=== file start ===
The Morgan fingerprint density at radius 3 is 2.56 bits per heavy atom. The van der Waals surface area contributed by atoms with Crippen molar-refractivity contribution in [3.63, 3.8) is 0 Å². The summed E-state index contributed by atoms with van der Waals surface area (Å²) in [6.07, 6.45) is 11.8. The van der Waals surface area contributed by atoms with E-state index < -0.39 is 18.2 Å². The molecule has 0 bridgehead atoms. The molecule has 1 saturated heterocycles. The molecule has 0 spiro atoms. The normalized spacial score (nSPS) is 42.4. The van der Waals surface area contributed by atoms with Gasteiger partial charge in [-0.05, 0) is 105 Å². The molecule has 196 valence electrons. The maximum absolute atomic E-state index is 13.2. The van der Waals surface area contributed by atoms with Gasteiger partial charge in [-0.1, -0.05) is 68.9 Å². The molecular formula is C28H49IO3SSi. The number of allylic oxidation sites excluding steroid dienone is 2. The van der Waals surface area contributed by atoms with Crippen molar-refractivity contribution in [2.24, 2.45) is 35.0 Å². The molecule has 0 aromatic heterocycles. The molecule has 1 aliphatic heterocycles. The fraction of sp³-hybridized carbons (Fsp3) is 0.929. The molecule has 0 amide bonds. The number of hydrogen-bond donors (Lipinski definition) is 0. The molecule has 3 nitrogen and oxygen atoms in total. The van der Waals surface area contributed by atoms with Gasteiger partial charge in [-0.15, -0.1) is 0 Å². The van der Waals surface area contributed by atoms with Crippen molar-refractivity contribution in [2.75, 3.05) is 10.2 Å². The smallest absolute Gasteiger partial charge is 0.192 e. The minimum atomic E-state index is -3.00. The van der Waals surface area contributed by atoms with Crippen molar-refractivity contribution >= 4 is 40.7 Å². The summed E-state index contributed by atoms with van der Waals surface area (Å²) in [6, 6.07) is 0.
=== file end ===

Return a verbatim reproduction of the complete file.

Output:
The Morgan fingerprint density at radius 3 is 2.56 bits per heavy atom. The van der Waals surface area contributed by atoms with Crippen molar-refractivity contribution in [3.63, 3.8) is 0 Å². The summed E-state index contributed by atoms with van der Waals surface area (Å²) in [6.07, 6.45) is 11.8. The van der Waals surface area contributed by atoms with E-state index < -0.39 is 18.2 Å². The molecule has 0 bridgehead atoms. The molecule has 1 saturated heterocycles. The molecule has 0 spiro atoms. The normalized spacial score (nSPS) is 42.4. The van der Waals surface area contributed by atoms with Gasteiger partial charge in [-0.05, 0) is 105 Å². The molecule has 196 valence electrons. The maximum absolute atomic E-state index is 13.2. The van der Waals surface area contributed by atoms with Gasteiger partial charge in [-0.1, -0.05) is 68.9 Å². The molecular formula is C28H49IO3SSi. The number of allylic oxidation sites excluding steroid dienone is 2. The van der Waals surface area contributed by atoms with Crippen molar-refractivity contribution in [2.24, 2.45) is 35.0 Å². The molecule has 0 aromatic heterocycles. The molecule has 1 aliphatic heterocycles. The fraction of sp³-hybridized carbons (Fsp3) is 0.929. The molecule has 0 amide bonds. The number of hydrogen-bond donors (Lipinski definition) is 0. The molecule has 3 nitrogen and oxygen atoms in total. The van der Waals surface area contributed by atoms with Gasteiger partial charge in [-0.15, -0.1) is 0 Å². The van der Waals surface area contributed by atoms with Crippen molar-refractivity contribution in [2.75, 3.05) is 10.2 Å². The smallest absolute Gasteiger partial charge is 0.192 e. The minimum atomic E-state index is -3.00. The van der Waals surface area contributed by atoms with Crippen molar-refractivity contribution >= 4 is 40.7 Å². The summed E-state index contributed by atoms with van der Waals surface area (Å²) in [6, 6.07) is 0.